Posted by Local Government Chronicle on 25th Nov 2019

Not a single council has purchased a shopping centre outside of its own authority area in the last three years, despite "misinformation" in the media to the contrary, new research shared with LGC has found.

Councils in England have spent more than £775m on shopping centres since 2016, buying more this year than ever before according to new data analysed by shopping centre investment managers Ellandi. They claim that 28 shopping centre transactions were made between 2016 and 2019 totalling more than £850m in capital value.

Their data indicates that councils are still very active in the shopping centre market, with nine deals made so far in 2019 compared with seven in 2018 and six each in 2017 and 2016. However, LGC understands that the PWLB rate rise has impacted some authorities' shopping centre purchase plans.

All the deals made since 2016 were for shopping centres in the councils' own boroughs and Ellandi found that the majority of these purchases were made for regeneration purposes, with immediate investment returns “in many cases a secondary consideration”.

Mark Robinson, founder of Ellandi and Revo president said there was a lot of "misinformation" in the media that gave people the impression councils had been "splashing out" on out of borough shopping centre investments.

"This should be debated on the basis of fact, not ‘what a bloke down the golf course told me’," he said. "Local authority investment is a controversial issue, which is often clouded by ill-informed debate.

"However, while councils have not been investing in shopping centres outside of their area, they have not shied away from making investments in other retail estate in other vicinities. For example, in 2017 Surrey CC bought Malvern Shopping Park for £74m in Worcestershire. And last month Redbridge LBC bought Beckton Retail Park in Newham LBC for £46m.

On top of Ellandi's work, separate research by retail property and place making body Revo and Lambert Smith Hampton shows that only 14% of councils' £5.6bn commercial real estate investments have been in shopping centres since 2016.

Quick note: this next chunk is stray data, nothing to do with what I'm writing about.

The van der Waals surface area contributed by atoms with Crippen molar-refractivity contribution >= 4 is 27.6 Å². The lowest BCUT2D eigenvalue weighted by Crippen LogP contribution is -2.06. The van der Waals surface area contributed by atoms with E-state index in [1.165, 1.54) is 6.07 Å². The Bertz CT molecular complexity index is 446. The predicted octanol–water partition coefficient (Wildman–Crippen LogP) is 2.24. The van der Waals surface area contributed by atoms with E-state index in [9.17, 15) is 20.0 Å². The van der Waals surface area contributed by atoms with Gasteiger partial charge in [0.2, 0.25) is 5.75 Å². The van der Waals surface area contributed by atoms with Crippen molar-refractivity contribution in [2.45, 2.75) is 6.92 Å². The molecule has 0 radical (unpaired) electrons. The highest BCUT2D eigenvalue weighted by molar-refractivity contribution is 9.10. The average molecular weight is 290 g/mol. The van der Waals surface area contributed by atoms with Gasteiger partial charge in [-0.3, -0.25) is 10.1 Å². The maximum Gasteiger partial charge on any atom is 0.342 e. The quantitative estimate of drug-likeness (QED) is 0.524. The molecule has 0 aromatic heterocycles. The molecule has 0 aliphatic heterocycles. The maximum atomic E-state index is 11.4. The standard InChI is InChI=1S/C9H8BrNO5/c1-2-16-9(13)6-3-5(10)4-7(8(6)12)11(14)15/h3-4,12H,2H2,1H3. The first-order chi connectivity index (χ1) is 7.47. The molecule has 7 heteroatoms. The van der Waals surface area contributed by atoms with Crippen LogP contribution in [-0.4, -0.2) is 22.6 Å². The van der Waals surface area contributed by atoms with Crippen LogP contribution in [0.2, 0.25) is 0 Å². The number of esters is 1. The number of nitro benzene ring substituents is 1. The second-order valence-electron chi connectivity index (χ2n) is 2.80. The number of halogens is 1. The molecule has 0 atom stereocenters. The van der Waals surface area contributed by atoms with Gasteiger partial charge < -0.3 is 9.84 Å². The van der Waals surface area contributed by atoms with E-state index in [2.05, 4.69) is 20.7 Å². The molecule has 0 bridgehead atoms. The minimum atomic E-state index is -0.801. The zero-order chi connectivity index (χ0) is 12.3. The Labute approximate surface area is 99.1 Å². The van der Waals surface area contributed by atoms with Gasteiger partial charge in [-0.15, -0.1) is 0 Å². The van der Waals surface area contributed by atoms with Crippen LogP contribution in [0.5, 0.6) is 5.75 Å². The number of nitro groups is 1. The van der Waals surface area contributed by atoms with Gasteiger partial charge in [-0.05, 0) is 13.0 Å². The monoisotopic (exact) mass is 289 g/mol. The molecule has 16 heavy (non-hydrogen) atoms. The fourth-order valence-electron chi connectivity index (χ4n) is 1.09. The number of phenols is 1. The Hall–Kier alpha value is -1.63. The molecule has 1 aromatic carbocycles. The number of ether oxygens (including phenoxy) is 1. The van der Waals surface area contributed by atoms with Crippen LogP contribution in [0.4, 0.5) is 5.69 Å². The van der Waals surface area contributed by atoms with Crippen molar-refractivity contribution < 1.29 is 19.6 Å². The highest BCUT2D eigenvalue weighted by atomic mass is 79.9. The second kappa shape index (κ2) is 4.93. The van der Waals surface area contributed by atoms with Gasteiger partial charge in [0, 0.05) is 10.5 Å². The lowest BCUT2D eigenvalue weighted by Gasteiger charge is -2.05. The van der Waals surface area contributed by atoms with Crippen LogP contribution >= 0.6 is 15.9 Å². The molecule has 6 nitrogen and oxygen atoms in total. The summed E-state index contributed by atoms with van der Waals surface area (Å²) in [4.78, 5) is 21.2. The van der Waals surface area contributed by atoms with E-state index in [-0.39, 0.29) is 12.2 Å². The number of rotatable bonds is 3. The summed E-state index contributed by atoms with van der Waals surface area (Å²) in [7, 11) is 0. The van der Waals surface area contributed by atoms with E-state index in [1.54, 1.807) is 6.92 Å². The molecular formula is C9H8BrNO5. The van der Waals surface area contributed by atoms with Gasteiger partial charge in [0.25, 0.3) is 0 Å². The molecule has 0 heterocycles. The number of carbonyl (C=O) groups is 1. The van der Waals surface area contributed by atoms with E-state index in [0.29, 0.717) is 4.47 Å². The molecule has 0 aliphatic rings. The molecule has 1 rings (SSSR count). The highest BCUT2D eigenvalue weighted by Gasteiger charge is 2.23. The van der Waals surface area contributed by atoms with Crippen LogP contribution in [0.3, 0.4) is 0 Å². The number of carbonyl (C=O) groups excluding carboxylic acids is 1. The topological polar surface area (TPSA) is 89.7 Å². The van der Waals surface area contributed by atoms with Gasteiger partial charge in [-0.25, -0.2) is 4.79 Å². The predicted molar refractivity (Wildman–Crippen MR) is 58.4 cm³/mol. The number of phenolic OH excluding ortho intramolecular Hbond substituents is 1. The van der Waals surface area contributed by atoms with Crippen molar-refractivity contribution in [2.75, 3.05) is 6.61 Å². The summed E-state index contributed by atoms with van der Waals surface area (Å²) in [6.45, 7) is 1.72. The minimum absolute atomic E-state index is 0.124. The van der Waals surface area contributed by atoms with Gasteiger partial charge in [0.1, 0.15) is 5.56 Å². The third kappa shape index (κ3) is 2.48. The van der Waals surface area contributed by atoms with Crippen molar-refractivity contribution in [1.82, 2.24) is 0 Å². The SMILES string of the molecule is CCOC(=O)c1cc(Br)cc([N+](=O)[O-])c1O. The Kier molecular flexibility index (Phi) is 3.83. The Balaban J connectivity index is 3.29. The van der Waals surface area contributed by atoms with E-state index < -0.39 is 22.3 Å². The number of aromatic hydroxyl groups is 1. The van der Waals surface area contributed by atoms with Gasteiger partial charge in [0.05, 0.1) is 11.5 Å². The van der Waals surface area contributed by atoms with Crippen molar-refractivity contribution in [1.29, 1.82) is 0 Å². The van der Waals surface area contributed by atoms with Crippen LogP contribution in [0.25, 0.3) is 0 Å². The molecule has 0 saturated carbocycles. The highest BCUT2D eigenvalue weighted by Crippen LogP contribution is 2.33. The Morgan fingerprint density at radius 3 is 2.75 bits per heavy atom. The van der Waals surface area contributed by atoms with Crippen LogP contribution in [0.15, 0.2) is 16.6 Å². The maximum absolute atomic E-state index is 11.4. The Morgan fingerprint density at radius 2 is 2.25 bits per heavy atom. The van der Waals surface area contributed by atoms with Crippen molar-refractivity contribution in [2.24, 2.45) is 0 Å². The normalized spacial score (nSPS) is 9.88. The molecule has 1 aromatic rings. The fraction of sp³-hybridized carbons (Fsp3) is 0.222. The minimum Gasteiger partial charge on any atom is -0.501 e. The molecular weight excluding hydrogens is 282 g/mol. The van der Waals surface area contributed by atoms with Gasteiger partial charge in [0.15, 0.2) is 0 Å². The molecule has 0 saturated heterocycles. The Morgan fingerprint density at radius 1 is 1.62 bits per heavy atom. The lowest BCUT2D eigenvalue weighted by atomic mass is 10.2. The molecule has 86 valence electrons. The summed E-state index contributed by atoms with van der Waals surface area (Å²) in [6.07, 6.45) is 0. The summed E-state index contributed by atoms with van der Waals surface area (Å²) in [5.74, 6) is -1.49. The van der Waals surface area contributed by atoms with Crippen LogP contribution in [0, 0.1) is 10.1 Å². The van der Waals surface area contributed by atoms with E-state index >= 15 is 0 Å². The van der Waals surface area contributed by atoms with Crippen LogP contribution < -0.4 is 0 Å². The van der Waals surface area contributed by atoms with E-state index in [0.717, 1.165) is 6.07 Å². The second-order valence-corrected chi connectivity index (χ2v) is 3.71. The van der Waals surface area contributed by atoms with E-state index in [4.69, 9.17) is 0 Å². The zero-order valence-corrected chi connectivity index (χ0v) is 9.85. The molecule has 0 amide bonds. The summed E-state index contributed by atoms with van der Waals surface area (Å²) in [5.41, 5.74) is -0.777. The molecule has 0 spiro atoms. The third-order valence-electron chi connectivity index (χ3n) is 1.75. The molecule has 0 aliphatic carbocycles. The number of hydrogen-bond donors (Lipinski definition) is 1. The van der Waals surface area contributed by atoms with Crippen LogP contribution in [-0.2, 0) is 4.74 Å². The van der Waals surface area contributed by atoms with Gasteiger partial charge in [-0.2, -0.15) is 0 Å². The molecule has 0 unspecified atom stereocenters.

Mr Robinson told LGC that while retail parks are largely bought by councils for the same reason as office blocks and campuses - "purely for investment purposes" - Ellandi's research suggests that the majority of decisions to purchase shopping centres are "primarily driven by the aim of taking control of a dominant asset in the heart of their borough".

"The motivations for buying shopping centres can be for investment, but they are more driven by a desire to take control and drive change within their boroughs," he said.

On average, Ellandi found that on average council acquisitions were bought 47% below the traded price from the most recent market peak between 2002 and 2008. Where an asset had already been purchased post-crash in 2008 and then sold to a council, the average discount was approximately 25%.

Ellandi found that the greatest discount to peak traded value was when Colony Capital sold Market Gates and Galleries Shopping Centres to Wigan MBC for £7.5m last year. This was 93% below the price Propinvest paid in 2006 of £101m.

Despite the price drops in recent years, Mr Robinson did not suggest that councils were paying a fair price for their purchases. “We are not saying that they have bought for the right or wrong price. Some people would say they have bought for a discount, but not enough of a discount, for example," he said.

“It is fair to say, however, that increasingly local authorities appear to be acquiring assets at a significant discount to previous prices.

”However, there is also evidence of councils paying more than peak prices for their shopping centres. In 2016 Northumberland CC paid £78m for Manor Walks Shopping Centre, which was 1% more than the price paid in 2006 by its previous owners Hammerson. But the price took into consideration an extensive leisure extension Hammerson had carried out in 2013.

Nigel Wilcox, the executive director of the Institute for Economic Development said: "If councils are investing in their capacity to repurpose shopping centres and have a vision of how town centres might look, that's part of the regeneration exercise. But if they are investing in the hope that they can turn around the fortunes of a retail centre and make any sort of return, then that's clearly a very high risk strategy in the current environment."

Recent council shopping centre transactions

In November 2019, Blackpool City Council purchased Houndshill Shopping Centre for £47.6m, which is 55% less than the previous owner, New Frontier, paid in September 2015. The scheme was extended in 2008, having previously traded during the peak market for £65m (or 27% more than the price paid by the council).

Stockton BC have recently purchased both shopping centres in their town; Castlegate Shopping Centre was acquired for £13.5m in July 2019 and Wellington Square was bought for £8m in March 2019. Collectively, these schemes were purchased for 76% less than peak trade. Ellandi told LGC that Stockton has been exploring options ranging from refurbishment and repurposing of Castlegate, through to complete demolition, to reduce the supply of retail space in the town.

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